This adventure carries tips at the back for welcoming differences and considering the feelings and wishes of others.

9781760067236_COVERPickle & Bree’s Guides to Good Deeds are wonderfully illustrated by Mikki Butterley whose humorous pictures are a perfect match for the rollicking text.

They are great for reading in schools and homes to introduce children to concepts like sharing, accepting others and getting along.

Two more Pickle & Bree’s Guides to Good Deeds are coming soon.

They are published by The Five Mile Press.


Bertie Bear was going on a long journey. He didn’t realise it would be on a camel! And he never imagined he would be having adventures of his own, far away from Jessie.

UnknownThis delightful story of a real bear’s outback camel and train journey has been cleverly woven into a work of fiction by Janeen Brian.

The rhythmic text along with Anne Spudvilas‘ stunning illustrations introduce young readers to the vibrant colours of the outback and its characters.

I also like the way the story is told from the lost toy’s point of view.

This is a work of fiction, but the real Bertie makes a ‘star appearance’ at the back of the book.

Where’s Jessie? is published by the National Library of Australia.



UnknownI love Craig Smith‘s work so I was so excited when I heard a picture book was about to be released that he had both written and illustrated – and I wasn’t disappointed.

Remarkably Rexy also just happens to feature one of my favourite animals, a cat.

Rexy is a typical cat, but he’s also a bit of a dancer, and quite proud of himself because he’s always being praised for his good looks and talent.

But his perfect existence is shattered when Towser the barking dog next door escapes.

Unknown-1The text is hilarious and Craig’s vibrant illustrations are beautiful.

Remarkably Rexy is so much fun for cat lovers of all ages. It also has a link to a free audio reading.

Remarkably Rexy is published by Allen & Unwin.


This hilarious book written and illustrated by Dave Hackett (Cartoon Dave) is one of my favourite picture books this year because it’s so relatable.

“Come on Daddy. It’s time for bed.”

“But I’m not tired,” says Daddy.

How can a little girl put her daddy to bed when he doesn’t want to go?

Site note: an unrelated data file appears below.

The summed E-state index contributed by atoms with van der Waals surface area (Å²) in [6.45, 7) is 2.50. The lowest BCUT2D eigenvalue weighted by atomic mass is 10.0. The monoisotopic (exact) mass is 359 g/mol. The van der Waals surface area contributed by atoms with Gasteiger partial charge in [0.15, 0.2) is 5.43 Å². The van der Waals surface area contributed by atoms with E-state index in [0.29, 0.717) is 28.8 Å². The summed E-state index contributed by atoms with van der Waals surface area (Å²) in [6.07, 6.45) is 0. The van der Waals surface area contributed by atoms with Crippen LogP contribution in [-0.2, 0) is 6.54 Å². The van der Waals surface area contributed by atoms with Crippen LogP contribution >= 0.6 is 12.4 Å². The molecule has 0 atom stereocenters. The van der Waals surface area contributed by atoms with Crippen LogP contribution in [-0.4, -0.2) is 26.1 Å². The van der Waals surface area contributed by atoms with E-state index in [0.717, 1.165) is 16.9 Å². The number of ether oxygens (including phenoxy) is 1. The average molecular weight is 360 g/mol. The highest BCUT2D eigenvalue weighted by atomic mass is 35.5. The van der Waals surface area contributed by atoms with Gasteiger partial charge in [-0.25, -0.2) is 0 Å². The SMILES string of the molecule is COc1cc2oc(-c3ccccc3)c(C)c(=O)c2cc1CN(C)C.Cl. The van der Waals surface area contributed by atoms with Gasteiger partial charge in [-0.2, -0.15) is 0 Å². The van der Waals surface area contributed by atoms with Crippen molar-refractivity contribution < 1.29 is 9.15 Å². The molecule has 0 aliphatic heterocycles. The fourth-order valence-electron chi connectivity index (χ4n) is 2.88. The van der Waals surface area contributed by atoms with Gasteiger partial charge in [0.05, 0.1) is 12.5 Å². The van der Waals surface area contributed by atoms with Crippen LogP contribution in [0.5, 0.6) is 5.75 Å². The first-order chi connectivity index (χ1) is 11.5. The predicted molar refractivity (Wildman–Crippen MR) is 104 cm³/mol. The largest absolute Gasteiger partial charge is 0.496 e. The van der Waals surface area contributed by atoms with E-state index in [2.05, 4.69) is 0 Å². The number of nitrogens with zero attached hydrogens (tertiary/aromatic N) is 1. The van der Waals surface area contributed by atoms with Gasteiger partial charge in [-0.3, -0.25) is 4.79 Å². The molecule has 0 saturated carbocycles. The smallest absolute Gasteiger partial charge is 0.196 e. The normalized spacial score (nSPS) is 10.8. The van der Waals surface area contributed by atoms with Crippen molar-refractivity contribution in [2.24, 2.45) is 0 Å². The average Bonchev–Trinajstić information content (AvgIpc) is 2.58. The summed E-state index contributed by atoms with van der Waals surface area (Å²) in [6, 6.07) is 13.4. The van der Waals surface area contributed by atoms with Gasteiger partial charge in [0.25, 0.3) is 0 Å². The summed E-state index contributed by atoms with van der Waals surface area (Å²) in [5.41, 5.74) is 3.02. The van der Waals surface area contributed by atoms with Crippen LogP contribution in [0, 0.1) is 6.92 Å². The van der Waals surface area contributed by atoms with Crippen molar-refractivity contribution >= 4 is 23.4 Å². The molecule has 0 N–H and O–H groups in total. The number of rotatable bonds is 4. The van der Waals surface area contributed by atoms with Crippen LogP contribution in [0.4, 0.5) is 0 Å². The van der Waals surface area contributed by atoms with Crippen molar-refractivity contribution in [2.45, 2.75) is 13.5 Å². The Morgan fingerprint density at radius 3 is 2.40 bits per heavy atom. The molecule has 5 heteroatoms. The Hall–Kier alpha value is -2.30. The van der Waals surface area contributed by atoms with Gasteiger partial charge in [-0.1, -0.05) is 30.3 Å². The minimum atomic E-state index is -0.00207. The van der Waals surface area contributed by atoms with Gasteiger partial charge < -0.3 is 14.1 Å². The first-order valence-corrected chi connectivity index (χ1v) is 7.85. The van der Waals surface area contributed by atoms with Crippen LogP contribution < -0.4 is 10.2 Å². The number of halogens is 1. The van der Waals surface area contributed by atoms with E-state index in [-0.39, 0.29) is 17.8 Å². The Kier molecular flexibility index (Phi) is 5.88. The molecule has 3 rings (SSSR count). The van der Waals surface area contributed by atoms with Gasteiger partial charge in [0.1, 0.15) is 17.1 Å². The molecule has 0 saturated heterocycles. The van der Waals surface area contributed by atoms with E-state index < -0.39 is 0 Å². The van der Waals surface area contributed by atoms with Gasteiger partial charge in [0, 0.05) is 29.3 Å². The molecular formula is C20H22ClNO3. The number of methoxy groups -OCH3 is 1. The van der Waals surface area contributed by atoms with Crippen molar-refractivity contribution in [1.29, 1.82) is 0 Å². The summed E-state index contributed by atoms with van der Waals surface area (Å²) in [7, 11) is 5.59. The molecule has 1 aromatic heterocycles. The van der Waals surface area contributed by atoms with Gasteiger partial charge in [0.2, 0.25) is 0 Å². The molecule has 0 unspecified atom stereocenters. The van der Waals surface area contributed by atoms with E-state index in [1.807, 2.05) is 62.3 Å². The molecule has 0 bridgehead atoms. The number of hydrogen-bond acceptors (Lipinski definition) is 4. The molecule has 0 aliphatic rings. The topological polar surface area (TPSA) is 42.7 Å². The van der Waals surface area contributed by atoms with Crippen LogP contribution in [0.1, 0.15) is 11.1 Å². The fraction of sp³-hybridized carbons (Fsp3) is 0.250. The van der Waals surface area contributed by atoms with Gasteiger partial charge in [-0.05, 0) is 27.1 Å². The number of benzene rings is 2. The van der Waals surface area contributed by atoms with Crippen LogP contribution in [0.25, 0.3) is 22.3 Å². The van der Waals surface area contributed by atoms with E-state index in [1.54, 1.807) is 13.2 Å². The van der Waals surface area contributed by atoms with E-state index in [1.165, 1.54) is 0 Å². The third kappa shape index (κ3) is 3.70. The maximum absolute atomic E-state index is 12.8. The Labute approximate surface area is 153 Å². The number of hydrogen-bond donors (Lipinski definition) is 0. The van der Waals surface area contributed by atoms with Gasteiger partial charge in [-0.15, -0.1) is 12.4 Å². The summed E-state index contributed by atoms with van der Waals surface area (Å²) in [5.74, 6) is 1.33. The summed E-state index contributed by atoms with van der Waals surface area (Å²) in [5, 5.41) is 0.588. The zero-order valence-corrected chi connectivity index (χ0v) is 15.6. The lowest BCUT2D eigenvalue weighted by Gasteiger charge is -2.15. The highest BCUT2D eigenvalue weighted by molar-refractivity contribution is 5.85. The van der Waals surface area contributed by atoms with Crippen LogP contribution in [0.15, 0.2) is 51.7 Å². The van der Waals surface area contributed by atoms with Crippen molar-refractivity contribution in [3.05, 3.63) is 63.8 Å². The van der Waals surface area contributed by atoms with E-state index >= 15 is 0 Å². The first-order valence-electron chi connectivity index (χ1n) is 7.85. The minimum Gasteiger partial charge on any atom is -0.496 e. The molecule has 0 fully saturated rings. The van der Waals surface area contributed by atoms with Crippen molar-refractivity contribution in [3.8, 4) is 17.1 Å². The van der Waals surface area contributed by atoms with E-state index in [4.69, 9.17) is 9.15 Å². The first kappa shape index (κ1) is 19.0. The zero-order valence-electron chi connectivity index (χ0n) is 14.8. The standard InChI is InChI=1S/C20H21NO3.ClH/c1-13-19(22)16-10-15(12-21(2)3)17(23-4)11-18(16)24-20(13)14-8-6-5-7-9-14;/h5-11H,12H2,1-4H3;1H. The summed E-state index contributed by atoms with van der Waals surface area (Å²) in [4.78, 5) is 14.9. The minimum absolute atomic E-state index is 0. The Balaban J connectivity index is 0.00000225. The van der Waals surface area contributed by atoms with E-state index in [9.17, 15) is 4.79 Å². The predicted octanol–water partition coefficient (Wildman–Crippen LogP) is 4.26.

imagesTime for Bed Daddy is so funny because it’s a complete role reversal, and so much fun at bedtime.

I remember how hard it was to get my kids to bed when they were small, and how tensions often rose.

This book is a great tool for turning bedtime into a playful occasion that’s fun for everyone.

Time for Bed Daddy  is published by University of Queensland Press.



Tuesday Tips – More About Picture Books

Im a Dirty DinosaurThis week I continue the picture book tips theme with some great tips from Ann James and Jane Tanner for illustrating and creating picture books.


Ann James at work

I attended a workshop they were taking at the Woodend Winter Arts Festival and they were both so generous with their time – talking and answering questions for nearly double their scheduled one hour.

As Ann pointed out, illustrators are different from many other kinds of artists in that they are narrative artists – they must love story – and they must be in love with the story they are illustrating.


According to Ann, a picture book illustrator needs the following:

  1. Must be an interpreter – Often an illustrator is required to interpret someone else’s text or story concept. Visual language is different from textual language and an illustrator must bring the two together.
  2. Ability to collaborate – An illustrator may be required to collaborate with an author, editor and sales and marketing staff. They need to be able to work closely and harmoniously with others.
  3. Art skills – Illustrators come from many backgrounds including teaching, fine art, architecture and literature. What they have in common are their skills as an artist and their love for story.
  4. Patience and Drive – Picture books can take one to two years to illustrate. For this reason, illustrators need to choose books where the story really connects with them – the story has to drive you to keep going during the long period of the illustration process.
  5. Child centred – As an illustrator you need to find the inner child in you.
  6. Start broad – Don’t narrow your options.

An illustrator needs to love working with story, children and art.

A book is like a stage. People come in and go out – and they are there to act out the story.


Authors need to give the illustrator space.